First up from the God Machine this week is a closer look at a step the U.S. Supreme Court took this week that seemed wholly at odds with bedrock principles of religious liberty.
At issue was Alabama's plan to execute a man, Domineque Ray, for the robbery, rape, and murder of a 15-year-old girl, Tiffany Harville, in 1995. His guilt was not in doubt. She wasn't even his first victim. Rather, what mattered in this case was the method in which the state planned to kill him.
Alabama said it would permit a Christian minister -- an employee of the state prison system -- to be in the execution chamber with Ray at the time of his death, but Ray was a Muslim and requested an imam. Officials balked and a court fight ensued.
The 11th Circuit Court of Appeals sided with the plaintiff, citing the First Amendment, and issued a stay. If Christian inmates can have a Christian minister with them during their executions, a unanimous appellate court panel concluded, then inmates of minority faiths deserve equal treatment.
This week, the U.S. Supreme Court, on a 5-4 vote, rejected the appellate court's reasoning. As the New York Times reported, the court's majority said little in defense of its decision, though Justice Elena Kagan, writing for the dissenters, made a striking case that the majority was "profoundly wrong."
Under Alabama's policy, she wrote, "a Christian prisoner may have a minister of his own faith accompany him into the execution chamber to say his last rites.... But if an inmate practices a different religion -- whether Islam, Judaism or any other -- he may not die with a minister of his own faith by his side," Justice Kagan wrote.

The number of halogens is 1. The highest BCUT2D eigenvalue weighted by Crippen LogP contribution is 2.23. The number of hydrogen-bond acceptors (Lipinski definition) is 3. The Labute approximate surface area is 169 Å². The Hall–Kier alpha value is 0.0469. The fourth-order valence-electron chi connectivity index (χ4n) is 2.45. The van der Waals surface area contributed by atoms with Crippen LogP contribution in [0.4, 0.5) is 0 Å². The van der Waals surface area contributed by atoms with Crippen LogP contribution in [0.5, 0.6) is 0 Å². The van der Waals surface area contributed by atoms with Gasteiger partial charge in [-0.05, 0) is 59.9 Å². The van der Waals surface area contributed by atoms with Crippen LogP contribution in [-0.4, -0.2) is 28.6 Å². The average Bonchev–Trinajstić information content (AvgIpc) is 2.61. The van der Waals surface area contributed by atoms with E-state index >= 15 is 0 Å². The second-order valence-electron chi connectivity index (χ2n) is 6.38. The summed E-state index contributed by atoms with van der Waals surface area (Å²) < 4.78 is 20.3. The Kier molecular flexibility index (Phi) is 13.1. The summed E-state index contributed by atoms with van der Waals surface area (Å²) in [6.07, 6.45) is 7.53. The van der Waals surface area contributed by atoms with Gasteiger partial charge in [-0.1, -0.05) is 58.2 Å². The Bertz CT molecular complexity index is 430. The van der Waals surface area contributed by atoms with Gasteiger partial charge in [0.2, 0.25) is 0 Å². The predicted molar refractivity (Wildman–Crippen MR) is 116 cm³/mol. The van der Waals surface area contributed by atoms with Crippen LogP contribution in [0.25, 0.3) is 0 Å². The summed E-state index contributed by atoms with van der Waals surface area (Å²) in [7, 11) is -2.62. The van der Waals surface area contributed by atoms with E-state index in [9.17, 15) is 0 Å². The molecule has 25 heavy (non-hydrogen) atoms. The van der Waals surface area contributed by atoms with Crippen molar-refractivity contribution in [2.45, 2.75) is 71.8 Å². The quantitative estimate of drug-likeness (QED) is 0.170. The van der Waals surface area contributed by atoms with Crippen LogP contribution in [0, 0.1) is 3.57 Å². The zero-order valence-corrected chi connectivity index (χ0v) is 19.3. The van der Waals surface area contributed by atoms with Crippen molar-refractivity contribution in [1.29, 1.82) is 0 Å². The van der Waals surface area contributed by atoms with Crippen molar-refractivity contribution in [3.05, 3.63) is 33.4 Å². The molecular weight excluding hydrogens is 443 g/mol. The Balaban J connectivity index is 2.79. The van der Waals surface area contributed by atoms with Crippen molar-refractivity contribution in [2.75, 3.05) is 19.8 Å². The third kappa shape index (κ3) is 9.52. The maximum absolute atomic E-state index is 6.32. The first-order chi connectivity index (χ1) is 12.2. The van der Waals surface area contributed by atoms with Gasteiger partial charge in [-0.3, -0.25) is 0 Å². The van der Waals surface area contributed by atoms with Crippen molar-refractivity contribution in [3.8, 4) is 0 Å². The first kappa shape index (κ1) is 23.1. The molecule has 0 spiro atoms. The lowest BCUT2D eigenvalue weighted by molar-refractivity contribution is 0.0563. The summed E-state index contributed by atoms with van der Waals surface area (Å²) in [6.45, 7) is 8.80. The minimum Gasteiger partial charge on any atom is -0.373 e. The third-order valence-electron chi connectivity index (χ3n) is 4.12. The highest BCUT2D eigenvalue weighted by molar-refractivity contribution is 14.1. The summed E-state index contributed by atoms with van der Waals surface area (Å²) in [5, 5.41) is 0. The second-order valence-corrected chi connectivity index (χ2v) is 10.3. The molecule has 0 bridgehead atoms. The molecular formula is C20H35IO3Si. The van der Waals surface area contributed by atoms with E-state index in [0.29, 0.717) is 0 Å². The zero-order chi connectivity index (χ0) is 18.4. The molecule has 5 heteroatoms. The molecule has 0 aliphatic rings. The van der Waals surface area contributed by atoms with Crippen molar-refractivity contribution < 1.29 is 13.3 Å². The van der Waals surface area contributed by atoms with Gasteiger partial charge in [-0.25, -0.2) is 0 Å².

"That treatment goes against the Establishment Clause's core principle of denominational neutrality," she added, referring to the clause of the First Amendment that bars the government from favoring one religious denomination over another. [...]
"Ray has put forward a powerful claim that his religious rights will be violated at the moment the state puts him to death," she wrote. "The 11th Circuit wanted to hear that claim in full. Instead, this court short-circuits that ordinary process -- and itself rejects the claim with little briefing and no argument -- just so the state can meet its preferred execution date."
And that's ultimately what makes this dispute so notable. It's not about feeling sympathy for a man convicted of heinous crimes; it's about the underlying legal principle that in the United States, people of every faith tradition -- and those who've chosen not to follow a spiritual path at all -- will be treated equally under the law.
On matters of religious liberty, the government must remain neutral and not play favorites, and yet, Alabama is the nation's only state with an official policy of having a Christian minister -- and only a Christian minister -- in the execution chamber.
The five conservatives on the U.S. Supreme Court didn't seem to care.